Feminine Foundations

Women think about relationships more than men.

From playing with dolls, pondering who is flirting with whom, personal hygiene, dress and makeup and adornments, in all areas women outperform men.


There are two main reasons.

First, we are all genetically programmed to want to be in a relationship (see yesterday’s post).  This is hard to fight, and it could be argued that the need for companionship is greater in a woman than a typical man, but I’m not going to do that here.

Second, women are smarter than men, for the most part.  As a result, they know that being in a relationship is better for them, and for the man (or other woman as the case may be, but for now we’ll stick with men).

Women, being smarter, recognize that they will bear the brunt of a long term relationship in terms of making children, managing a home, and foregoing earnings from not working.  As a result, we consider them “unemployed” while they know they are performing the most important job on the planet – creating the next generation.

Typically, men don’t get this.  Which means women have to work even harder to get men to realize the importance of being in a long term relationship.  So they invest heavily in clothes, makeup, jewelry, and emotions.

The flip side is that a woman also needs to know that the man is invested.  Which is why successful courtship SHOULD see the man making an equivalent investment on his part.

He should be the one traveling to see the woman, not the other way around.

He should be the one planning the dates and paying her way.  Why?  Because she has already paid in long term investment, such as dress and makeup.  He is only paying cash for the immediate expense.

And once she is in that relationship, what is she willing to do?  She is willing to bend more than he.  My husband wants me to cut all my hair so I’m not attractive to other men?  So be it.  My husband wants me to cover my entire body with a black cloth and nothing but a slit for my eyes?  So be it.  My husband wants me to stay at home and make babies?  So be it.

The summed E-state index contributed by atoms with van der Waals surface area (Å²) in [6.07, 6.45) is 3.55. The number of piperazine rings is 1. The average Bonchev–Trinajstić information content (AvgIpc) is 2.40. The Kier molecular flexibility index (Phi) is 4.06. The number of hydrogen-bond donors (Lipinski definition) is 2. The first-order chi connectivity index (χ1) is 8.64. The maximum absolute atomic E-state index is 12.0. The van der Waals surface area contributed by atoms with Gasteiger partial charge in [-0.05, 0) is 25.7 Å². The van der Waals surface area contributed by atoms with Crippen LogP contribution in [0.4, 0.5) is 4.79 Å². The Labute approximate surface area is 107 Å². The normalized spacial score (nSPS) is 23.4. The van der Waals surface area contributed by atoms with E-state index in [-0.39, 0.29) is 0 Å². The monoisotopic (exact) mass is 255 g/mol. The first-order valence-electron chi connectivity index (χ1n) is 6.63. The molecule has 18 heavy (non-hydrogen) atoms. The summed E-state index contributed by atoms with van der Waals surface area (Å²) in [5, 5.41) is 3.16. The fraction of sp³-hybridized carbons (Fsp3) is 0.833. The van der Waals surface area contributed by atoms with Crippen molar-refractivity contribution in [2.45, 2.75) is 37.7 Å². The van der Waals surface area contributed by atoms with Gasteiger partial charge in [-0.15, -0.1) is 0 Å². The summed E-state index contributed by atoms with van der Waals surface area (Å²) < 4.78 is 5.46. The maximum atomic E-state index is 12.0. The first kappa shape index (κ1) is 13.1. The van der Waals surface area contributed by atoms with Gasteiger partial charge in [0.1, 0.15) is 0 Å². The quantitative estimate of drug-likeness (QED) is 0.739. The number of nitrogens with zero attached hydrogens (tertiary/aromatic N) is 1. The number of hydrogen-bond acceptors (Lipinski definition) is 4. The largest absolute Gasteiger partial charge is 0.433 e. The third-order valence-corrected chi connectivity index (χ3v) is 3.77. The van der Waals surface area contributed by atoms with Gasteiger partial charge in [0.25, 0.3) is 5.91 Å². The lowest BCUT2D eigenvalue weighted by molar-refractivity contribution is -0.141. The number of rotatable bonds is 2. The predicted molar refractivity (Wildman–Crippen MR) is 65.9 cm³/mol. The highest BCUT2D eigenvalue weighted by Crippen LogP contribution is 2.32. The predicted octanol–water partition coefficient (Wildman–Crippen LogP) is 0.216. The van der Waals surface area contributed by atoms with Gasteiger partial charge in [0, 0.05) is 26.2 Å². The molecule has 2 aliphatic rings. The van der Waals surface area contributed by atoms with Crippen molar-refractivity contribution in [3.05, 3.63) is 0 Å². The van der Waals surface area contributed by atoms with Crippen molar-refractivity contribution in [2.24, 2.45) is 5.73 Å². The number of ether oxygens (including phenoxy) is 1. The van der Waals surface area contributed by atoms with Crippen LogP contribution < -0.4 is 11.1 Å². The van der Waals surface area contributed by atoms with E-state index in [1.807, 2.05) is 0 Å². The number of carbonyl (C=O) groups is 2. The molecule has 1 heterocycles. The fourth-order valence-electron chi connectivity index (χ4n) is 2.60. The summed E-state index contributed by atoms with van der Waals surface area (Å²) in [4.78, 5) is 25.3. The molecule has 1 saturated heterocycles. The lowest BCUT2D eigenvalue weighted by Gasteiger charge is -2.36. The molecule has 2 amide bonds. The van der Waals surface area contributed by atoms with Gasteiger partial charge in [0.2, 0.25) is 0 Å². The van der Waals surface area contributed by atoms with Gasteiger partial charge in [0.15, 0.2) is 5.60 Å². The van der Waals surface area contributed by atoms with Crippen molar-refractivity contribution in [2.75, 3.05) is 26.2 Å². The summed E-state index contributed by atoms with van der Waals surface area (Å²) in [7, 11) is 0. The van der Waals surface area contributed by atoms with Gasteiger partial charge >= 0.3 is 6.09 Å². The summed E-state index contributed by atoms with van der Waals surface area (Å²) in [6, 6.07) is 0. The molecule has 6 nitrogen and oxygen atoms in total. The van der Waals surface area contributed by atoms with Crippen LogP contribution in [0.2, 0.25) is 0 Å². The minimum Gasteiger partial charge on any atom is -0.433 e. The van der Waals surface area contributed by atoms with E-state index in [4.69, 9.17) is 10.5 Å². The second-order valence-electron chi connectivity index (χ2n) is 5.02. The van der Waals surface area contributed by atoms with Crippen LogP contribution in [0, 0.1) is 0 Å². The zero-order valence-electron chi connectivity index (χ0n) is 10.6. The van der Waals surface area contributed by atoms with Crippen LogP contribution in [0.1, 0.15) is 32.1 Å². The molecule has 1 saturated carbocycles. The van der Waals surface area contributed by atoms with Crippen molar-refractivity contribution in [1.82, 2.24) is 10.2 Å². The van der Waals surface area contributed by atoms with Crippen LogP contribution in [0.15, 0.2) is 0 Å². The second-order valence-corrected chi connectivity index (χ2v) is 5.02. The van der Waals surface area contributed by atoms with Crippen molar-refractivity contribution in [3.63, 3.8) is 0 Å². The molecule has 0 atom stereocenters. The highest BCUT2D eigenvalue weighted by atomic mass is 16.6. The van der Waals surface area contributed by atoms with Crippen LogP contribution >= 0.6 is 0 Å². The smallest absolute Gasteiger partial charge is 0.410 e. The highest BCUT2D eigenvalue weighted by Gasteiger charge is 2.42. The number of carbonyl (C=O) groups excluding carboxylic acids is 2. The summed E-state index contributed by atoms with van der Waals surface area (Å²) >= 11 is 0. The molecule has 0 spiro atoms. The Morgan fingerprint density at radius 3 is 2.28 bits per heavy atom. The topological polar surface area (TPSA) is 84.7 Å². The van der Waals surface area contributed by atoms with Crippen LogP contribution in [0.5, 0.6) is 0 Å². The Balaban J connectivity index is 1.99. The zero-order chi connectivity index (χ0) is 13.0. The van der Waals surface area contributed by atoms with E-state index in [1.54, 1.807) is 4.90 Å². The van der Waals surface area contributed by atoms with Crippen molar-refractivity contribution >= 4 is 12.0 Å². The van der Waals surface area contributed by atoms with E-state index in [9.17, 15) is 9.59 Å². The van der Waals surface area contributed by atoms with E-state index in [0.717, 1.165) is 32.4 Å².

If a relationship fails, what are some women willing to do?  They take the blame.  They become outcasts, or worse, they make the ultimate sacrifice.  Women still set themselves alight in some places.

The romantic in me would like to see men step up their game, and learn to appreciate both the work and investment women make to create relationships.  I wish men would also be better taught to appreciate the value of relationships, after all it helps them live longer.

Finally, society needs to work on creating some of those old-fashioned rules we all used to abide, rules like treating people with respect, opening doors, and understanding the meaning of “no.”


Imaginary Loneliness

Hello Gentle Reader,

Have you ever felt lonely?

As babies we hug our parents, and we crave that.

If we have siblings they may hug us.  Sometimes they also hit.  Ouch.  Then we go back to hugging our parents.

Some of us grow up with dolls that we hug a lot.  The doll may be nothing more than a stuffed sock (my wife’s grandmother) or even a doll made of grass.

The point is that there is something within us making us want to be with someone else.  Finding someone is difficult.  Many times it doesn’t work out, ending badly.  If it’s bad enough, it makes the headlines.

This need for coupling is built into our biology, our deep biology.  As an intellectually liberated being, it would be nice to rise above that biology.  Let’s face it, rising above anything is tough, and fighting a billion years of biology is tougher yet.

At the very least we can better understand it by acknowledging its deep roots.  And if we accept those roots, then we can have fun with some of the following questions:

  • Why isn’t everyone multi-sexual?
    • After all, it increases your chances of finding someone.